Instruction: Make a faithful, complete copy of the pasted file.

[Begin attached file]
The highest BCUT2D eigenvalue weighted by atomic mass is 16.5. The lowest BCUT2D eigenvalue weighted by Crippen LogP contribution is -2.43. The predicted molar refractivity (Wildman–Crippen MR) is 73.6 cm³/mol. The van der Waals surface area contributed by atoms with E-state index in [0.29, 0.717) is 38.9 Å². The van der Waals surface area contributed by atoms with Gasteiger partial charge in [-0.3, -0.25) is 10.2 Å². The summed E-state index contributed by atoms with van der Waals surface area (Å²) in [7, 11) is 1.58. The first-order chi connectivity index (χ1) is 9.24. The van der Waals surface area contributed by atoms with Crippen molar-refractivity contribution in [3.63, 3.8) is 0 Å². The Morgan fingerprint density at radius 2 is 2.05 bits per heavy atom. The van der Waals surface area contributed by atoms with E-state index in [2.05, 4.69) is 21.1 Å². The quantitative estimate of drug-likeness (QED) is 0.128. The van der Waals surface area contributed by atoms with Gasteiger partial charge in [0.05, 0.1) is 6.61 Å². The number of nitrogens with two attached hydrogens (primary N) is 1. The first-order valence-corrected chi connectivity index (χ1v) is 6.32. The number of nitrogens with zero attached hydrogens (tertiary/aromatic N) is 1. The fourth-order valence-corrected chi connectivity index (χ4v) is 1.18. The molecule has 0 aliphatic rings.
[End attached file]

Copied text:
The highest BCUT2D eigenvalue weighted by atomic mass is 16.5. The lowest BCUT2D eigenvalue weighted by Crippen LogP contribution is -2.43. The predicted molar refractivity (Wildman–Crippen MR) is 73.6 cm³/mol. The van der Waals surface area contributed by atoms with E-state index in [0.29, 0.717) is 38.9 Å². The van der Waals surface area contributed by atoms with Gasteiger partial charge in [-0.3, -0.25) is 10.2 Å². The summed E-state index contributed by atoms with van der Waals surface area (Å²) in [7, 11) is 1.58. The first-order chi connectivity index (χ1) is 9.24. The van der Waals surface area contributed by atoms with Crippen molar-refractivity contribution in [3.63, 3.8) is 0 Å². The Morgan fingerprint density at radius 2 is 2.05 bits per heavy atom. The van der Waals surface area contributed by atoms with E-state index in [2.05, 4.69) is 21.1 Å². The quantitative estimate of drug-likeness (QED) is 0.128. The van der Waals surface area contributed by atoms with Gasteiger partial charge in [0.05, 0.1) is 6.61 Å². The number of nitrogens with two attached hydrogens (primary N) is 1. The first-order valence-corrected chi connectivity index (χ1v) is 6.32. The number of nitrogens with zero attached hydrogens (tertiary/aromatic N) is 1. The fourth-order valence-corrected chi connectivity index (χ4v) is 1.18. The molecule has 0 aliphatic rings.